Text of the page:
Solomon like to talk about toil. Toil, according to Merrium-Webster, is more than work. It is laborious, burdensome, and exhausting work. Toil also implies a grind. A lot of action with little or no forward progress. Yet we persist. To alleviate our pain, we shift our strategies. We set new goals and seek new positions, thinking these will finally fill our hearts. Surely, these will bring joy and put an end to our toil.
Not so, says Solomon. He says, “I kept my heart from no pleasure, for my heart found pleasure in all my toil, and this was my reward for all my toil. 11 Then I considered all that my hands had done and the toil I had expended in doing it, and behold, all was vanity and a striving after wind, and there was nothing to be gained under the sun.” Ecclesiastes 2:10-11 (ESV)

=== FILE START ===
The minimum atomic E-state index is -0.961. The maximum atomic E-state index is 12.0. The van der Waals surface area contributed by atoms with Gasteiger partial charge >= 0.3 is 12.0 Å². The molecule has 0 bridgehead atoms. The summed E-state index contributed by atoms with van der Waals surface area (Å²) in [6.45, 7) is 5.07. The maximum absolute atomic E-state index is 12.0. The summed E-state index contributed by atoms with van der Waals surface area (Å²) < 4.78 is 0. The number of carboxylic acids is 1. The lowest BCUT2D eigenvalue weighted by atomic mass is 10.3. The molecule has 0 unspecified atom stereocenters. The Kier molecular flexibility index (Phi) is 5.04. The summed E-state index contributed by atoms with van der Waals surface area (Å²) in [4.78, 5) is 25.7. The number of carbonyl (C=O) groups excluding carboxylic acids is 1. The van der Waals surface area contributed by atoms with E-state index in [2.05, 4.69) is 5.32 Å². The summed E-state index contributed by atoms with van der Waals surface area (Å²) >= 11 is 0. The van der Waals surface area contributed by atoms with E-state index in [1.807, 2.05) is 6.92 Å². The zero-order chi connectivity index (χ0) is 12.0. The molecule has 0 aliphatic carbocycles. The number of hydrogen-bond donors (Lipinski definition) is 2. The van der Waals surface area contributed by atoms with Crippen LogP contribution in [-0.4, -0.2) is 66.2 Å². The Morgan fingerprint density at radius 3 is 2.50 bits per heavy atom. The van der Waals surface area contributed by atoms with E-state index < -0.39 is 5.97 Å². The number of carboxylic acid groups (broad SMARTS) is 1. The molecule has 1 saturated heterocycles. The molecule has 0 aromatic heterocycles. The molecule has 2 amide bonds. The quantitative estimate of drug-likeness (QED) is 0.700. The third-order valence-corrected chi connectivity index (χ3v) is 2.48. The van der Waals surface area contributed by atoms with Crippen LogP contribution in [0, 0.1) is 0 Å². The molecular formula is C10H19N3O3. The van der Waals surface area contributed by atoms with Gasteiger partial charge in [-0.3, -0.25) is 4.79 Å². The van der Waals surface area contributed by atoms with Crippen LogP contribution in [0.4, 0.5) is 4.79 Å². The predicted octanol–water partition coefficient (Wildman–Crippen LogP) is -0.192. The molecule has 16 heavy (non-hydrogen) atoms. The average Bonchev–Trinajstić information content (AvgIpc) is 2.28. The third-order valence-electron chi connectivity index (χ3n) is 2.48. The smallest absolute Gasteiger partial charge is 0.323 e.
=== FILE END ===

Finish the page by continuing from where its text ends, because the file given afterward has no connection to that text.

The truth is that we have gotten it backward. The gift of joy does not come from our work, achievements, and possessions. It comes only from the love of God in our hearts. God “keeps him occupied with joy in his heart” through it.
Ravi Zacharias sums this up well, saying, “It is far easier for man to worship God in his toil than in his heart.”